Flax was grown in Pal. before the arrival of the Israelites, for Rahab (
Solomon congratulates a good wife who separates the fibers of the flax and makes fine linen (
It is obvious that the Egyptians knew about growing flax. Making linen for Pharaoh gave Joseph fine linen clothes, and after the Israelites had escaped from Egypt, and had “spoiled the Egyptians,” they were able to make fine linen priestly garments for Aaron and his sons.
Solomon knew the value of linen, and seems to have made it a state monopoly. Linen was used also as sails for yachts (
It is generally believed that the flax was Linum usitatissimum which grows two to four ft. high and bears beautiful blue flowers (there are occasionally white varieties). The plants were grown until they were ripe, when they were pulled up whole and laid out to dry. To lose a crop of flax was serious, and could be one of God’s punishments (
The capsules of flax are called “bols,” and the bolled flax is the mature flax, ready for harvesting and drying. Bundles of flax are soaked in water for three or four weeks. This causes what is called “retting”; i.e., the fibers separate, and it is only then that the threads can be combed.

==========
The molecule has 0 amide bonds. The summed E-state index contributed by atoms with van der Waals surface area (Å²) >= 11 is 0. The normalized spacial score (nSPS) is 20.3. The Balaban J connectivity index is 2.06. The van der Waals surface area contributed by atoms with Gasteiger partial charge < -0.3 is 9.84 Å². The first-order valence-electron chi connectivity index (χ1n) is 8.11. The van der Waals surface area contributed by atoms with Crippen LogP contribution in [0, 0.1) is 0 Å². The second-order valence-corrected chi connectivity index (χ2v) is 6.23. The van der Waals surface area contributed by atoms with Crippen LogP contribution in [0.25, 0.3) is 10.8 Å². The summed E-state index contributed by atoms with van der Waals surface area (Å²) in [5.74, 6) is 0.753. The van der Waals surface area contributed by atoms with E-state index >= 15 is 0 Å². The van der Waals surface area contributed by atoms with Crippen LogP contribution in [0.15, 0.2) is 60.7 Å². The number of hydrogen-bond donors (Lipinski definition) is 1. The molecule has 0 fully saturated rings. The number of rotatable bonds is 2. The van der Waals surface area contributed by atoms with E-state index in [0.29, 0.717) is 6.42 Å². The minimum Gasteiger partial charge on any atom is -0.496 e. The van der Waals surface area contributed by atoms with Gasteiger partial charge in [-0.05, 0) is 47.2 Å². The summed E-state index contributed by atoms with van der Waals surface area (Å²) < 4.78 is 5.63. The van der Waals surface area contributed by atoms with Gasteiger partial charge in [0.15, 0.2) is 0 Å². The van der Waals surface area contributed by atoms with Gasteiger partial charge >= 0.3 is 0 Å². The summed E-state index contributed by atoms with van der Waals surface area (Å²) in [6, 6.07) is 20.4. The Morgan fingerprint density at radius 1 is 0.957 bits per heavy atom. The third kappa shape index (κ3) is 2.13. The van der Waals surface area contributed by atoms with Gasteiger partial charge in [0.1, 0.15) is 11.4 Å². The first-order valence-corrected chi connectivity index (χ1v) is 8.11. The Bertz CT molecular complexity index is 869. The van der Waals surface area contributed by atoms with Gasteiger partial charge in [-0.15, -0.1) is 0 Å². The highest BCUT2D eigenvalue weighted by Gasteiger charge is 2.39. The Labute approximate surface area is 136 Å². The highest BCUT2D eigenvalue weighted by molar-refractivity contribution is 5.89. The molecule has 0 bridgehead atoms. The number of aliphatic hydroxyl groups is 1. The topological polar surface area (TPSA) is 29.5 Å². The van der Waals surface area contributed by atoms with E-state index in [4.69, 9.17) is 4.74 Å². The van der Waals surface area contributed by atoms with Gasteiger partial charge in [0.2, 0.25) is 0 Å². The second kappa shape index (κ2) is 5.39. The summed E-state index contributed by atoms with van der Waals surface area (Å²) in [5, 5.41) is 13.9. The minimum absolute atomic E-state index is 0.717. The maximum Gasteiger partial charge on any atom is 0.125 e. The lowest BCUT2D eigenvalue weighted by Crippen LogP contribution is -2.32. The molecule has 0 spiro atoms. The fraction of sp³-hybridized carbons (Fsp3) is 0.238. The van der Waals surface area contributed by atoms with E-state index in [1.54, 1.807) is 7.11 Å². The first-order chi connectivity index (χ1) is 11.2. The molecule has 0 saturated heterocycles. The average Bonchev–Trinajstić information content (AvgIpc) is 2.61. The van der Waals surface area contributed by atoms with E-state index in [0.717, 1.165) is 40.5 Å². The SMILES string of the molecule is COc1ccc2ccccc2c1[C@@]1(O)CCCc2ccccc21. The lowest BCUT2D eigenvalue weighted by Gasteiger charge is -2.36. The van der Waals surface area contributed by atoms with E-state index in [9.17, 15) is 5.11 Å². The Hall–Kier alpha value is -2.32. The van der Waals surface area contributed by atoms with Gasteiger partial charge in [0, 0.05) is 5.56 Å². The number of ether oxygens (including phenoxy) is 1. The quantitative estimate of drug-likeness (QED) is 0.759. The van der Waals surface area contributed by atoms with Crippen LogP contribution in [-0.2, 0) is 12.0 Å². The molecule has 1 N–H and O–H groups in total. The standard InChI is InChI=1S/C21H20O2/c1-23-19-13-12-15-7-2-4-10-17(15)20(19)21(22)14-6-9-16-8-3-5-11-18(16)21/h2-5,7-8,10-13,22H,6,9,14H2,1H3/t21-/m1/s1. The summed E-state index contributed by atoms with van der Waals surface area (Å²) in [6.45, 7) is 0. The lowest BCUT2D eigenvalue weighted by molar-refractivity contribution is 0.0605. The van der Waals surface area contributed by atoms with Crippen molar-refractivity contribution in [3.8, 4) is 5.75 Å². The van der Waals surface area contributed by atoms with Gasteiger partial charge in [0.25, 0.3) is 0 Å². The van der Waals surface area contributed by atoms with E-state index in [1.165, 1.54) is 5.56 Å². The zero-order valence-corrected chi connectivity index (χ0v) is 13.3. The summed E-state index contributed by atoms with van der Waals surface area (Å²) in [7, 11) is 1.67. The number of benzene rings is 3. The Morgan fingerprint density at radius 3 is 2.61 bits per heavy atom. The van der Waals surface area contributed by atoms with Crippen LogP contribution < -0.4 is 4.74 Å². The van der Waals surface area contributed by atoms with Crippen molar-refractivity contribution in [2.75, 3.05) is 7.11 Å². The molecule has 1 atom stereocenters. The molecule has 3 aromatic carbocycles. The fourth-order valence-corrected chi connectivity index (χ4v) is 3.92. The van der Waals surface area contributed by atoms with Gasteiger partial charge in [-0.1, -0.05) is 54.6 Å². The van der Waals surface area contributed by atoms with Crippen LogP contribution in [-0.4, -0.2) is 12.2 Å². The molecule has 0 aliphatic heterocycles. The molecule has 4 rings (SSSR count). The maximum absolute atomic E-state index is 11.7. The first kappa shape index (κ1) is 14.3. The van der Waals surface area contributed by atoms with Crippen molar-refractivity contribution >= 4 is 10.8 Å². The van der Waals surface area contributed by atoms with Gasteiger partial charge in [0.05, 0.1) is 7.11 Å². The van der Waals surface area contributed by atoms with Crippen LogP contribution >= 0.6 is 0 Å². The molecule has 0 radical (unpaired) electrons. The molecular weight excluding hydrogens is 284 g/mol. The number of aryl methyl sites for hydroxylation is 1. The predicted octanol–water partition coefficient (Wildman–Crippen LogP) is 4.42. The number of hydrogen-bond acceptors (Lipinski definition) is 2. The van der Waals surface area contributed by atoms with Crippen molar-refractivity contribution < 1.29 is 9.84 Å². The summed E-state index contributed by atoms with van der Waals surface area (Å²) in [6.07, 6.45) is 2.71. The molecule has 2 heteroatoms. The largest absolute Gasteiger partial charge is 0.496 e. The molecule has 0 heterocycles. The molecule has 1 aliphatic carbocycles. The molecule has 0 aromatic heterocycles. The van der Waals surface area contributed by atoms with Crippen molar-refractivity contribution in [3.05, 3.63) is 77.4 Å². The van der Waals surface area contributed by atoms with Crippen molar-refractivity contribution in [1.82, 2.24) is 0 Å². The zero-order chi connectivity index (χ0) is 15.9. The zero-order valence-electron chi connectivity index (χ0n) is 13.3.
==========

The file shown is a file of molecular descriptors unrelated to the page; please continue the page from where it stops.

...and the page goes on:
Of course, the best linen was used for wrapping the body of our Lord, while “the church”—the bride of the risen Lord—is “arrayed in fine linen” (
Linen is the oldest of textile fibers, and was evidently graded into three types—(a) coarse (
Incidentally, the Talmud gives full instructions as to how orthodox Jews should harvest, bleach and prepare linen used by the rabbis.
International Standard Bible Encyclopedia (1915)
pesheth, also pishtah; linon (
(1) to the plant: "The flax was in bloom" (the
(2) the "stalks of flax," literally, "flax of the tree," put on the roof to dry (
(3) to the fine fibers used for lighting: the King James Version "tow," "flax," the
(6) The plural form pishtim is used in many passages for linen, or linen garments, e.g.
Flax is the product of Linum usitatissimum, a herbaceous plant which has been cultivated from the dawn of history. It is perennial and grows to a height of 2 to 3 ft.; it has blue flowers and very fibrous stalks. The tough fibers of the latter, after the decay and removal of the softer woody and gummy material, make up the crude "flax." Linseed, linseed oil and oilcake are useful products of the same plant.